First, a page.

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Binance Founder CZ Reports to Low-Security California Prison

Changpeng Zhao arrives at federal court in Seattle, Washington on April 30. (David Ryder/Bloomberg)

(Bloomberg) -- Binance founder Changpeng Zhao has reported to a federal prison in California to begin a four-month sentence for failing to safeguard the world’s largest crypto exchange against money laundering. 

The former chief executive officer, the richest person to do time in a US federal lock up, will serve his punishment at Lompoc II, a low-security facility with an adjacent satellite camp in Santa Barbara county. 

The 47-year-old Zhao — now identified as inmate 88087-510 — was destined for the Seatac federal detention center in Seattle because his status as a non-US citizen had seemingly made him ineligible for a less restrictive camp, the choice for most white collar defendants. 

But he was allowed to report to the cushier, minimum-security prison at Lompoc, where inmates work on horse farms and spend most of the day outside, prison consultant Sam Mangel said.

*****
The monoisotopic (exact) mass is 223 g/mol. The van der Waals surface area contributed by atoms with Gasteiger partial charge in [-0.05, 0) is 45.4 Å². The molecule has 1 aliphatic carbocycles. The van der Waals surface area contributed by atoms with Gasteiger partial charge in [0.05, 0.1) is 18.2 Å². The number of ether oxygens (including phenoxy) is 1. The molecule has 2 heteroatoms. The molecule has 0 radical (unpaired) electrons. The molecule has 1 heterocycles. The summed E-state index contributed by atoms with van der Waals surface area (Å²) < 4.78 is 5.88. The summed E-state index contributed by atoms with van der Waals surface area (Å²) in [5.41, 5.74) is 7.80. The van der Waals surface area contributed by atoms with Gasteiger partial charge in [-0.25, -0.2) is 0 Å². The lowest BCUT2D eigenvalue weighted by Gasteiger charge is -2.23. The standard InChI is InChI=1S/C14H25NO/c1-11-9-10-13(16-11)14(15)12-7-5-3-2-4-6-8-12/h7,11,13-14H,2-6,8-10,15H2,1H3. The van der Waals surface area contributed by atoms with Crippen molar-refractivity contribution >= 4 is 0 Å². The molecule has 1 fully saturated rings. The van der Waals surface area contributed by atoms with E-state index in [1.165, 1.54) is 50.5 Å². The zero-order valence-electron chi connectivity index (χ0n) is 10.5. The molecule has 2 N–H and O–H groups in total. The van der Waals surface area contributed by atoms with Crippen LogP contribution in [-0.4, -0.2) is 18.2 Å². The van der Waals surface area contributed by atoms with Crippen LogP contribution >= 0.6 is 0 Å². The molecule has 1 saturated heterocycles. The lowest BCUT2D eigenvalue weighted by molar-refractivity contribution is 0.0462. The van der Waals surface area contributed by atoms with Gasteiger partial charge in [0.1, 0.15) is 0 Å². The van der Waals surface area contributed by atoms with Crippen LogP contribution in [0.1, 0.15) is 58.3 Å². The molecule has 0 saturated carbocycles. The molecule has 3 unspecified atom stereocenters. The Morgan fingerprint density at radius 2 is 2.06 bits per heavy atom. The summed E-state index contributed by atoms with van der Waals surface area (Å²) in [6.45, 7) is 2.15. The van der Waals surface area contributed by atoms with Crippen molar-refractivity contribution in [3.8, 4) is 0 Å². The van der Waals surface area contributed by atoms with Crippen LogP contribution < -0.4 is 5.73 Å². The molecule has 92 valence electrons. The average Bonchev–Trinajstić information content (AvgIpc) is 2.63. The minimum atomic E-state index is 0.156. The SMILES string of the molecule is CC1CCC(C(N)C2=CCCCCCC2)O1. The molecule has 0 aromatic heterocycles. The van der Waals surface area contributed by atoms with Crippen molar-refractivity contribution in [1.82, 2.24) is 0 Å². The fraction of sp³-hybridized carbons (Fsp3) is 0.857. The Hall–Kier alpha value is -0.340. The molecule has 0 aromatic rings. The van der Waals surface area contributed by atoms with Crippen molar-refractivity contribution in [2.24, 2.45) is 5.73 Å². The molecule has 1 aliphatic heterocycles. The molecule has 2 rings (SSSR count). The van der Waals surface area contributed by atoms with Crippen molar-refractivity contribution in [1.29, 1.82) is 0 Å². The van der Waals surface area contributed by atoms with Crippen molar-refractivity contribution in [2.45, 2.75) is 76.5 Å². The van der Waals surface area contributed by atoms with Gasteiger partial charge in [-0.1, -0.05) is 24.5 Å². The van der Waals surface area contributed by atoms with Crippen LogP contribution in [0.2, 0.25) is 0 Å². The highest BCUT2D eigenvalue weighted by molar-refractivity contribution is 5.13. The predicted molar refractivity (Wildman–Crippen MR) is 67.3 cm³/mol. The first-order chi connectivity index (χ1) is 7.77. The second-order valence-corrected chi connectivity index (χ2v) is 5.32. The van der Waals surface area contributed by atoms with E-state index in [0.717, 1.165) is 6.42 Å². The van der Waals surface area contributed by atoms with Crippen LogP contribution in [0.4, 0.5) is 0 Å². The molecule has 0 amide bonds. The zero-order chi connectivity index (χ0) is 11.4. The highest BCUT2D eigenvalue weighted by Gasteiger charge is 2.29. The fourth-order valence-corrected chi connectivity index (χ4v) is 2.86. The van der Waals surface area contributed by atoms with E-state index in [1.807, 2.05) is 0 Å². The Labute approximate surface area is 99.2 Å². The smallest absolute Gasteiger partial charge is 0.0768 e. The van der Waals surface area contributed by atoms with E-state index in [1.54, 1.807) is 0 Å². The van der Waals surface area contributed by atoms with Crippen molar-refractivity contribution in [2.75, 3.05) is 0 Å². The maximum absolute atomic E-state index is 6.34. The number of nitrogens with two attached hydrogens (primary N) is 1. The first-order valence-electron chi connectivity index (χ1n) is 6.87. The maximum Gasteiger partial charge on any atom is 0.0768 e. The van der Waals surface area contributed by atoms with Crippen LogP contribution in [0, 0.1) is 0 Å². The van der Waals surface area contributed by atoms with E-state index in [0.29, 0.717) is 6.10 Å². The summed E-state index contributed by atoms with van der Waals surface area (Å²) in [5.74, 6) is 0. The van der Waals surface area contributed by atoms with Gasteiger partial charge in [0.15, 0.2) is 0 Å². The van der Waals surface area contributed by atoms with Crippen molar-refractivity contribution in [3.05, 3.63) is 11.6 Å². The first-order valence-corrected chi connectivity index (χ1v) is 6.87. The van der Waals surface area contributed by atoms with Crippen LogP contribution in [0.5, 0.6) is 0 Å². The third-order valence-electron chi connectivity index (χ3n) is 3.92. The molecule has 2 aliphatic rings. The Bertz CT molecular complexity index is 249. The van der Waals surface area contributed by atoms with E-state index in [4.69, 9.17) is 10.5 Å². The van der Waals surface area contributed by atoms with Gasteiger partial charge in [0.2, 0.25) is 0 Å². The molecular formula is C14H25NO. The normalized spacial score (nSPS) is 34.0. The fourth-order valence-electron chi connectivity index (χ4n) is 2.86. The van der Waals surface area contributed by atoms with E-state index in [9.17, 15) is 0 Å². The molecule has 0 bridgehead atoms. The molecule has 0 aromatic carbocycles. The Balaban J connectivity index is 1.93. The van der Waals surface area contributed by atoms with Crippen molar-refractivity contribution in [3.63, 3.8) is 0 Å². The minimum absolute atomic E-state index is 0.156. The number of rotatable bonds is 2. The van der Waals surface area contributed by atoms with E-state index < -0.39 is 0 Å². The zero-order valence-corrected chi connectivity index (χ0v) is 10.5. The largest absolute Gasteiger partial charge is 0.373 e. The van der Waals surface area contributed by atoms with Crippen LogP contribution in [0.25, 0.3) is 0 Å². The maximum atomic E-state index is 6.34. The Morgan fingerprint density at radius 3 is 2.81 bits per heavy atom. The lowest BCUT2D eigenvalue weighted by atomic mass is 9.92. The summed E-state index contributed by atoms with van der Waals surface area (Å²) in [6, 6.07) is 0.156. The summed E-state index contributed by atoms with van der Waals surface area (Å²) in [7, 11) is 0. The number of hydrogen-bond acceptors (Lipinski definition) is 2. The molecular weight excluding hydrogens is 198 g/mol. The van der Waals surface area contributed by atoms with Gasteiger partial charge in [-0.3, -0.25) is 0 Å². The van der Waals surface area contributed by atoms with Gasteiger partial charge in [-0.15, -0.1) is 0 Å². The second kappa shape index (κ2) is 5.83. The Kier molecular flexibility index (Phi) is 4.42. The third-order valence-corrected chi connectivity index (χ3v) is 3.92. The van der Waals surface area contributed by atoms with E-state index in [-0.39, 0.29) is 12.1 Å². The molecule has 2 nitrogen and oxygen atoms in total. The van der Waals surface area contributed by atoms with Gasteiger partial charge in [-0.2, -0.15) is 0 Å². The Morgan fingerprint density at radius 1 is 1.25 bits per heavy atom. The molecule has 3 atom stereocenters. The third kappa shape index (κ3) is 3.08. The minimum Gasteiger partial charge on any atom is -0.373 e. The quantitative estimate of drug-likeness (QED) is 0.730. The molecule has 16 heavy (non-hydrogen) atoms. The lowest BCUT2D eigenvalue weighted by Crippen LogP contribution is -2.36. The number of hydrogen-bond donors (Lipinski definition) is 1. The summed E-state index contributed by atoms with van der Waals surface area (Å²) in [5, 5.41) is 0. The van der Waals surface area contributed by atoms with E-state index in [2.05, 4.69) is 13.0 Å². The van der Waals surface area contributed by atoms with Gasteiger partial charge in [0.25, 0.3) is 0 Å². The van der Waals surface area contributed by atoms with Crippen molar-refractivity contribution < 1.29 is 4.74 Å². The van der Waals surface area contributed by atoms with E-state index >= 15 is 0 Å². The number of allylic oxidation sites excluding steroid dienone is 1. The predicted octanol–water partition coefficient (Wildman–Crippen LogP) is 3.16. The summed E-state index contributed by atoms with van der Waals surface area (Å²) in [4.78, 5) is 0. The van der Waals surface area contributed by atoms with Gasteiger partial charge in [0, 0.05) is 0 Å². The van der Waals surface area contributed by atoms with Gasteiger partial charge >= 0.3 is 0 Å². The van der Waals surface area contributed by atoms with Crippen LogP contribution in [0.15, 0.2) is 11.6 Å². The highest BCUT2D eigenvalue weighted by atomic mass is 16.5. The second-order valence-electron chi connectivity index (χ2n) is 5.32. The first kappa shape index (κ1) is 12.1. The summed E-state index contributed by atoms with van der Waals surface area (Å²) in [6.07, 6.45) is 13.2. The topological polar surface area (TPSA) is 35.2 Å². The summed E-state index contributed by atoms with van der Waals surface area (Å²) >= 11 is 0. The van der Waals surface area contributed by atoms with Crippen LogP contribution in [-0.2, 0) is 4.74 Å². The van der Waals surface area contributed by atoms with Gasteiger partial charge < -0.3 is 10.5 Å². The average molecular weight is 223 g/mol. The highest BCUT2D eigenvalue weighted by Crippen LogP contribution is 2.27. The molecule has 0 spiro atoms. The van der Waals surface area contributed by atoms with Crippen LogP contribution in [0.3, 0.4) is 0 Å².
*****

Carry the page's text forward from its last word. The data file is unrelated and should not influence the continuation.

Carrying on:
“He will be perfectly fine at Lompoc low,” said Mangel, who has two clients currently at the prison. “There are a lot of experiences that other inmates will be thirsty to hear about, especially in crypto.” 

“Now you have this guru coming in and being able to teach or educate them.” 

Like the Metropolitan Detention Center in Brooklyn, FDC SeaTac largely houses inmates awaiting trial and sentence for crimes ranging from fraud to murder. The Lompoc prison has 2,160 inmates across the camp and main facility, according to the Bureau of Prisons website. 

Zhao was sentenced to four months in April, far below the three years prosecutors had sought. Zhao, also known as CZ, is one of the sector’s most recognizable figures having turned Binance into a wildly successful exchange since it’s launch in 2017. He is worth approximately $36.5 billion, according to the Bloomberg Billionaires Index. 

In an agreement with the US government last year, Zhao pleaded guilty to failing to implement an adequate anti-money laundering program at Binance, and voluntarily traveled to Washington state from his home in Dubai to surrender. The lack of an AML program allowed illicit actors, including crypto mixers, hackers and terrorist groups including al-Qaeda and ISIS, to trade Bitcoin on the platform. 

Binance also pleaded guilty to banking law and sanctions violations and agreed to pay $4.3 billion to resolve the multi-agency probe. 

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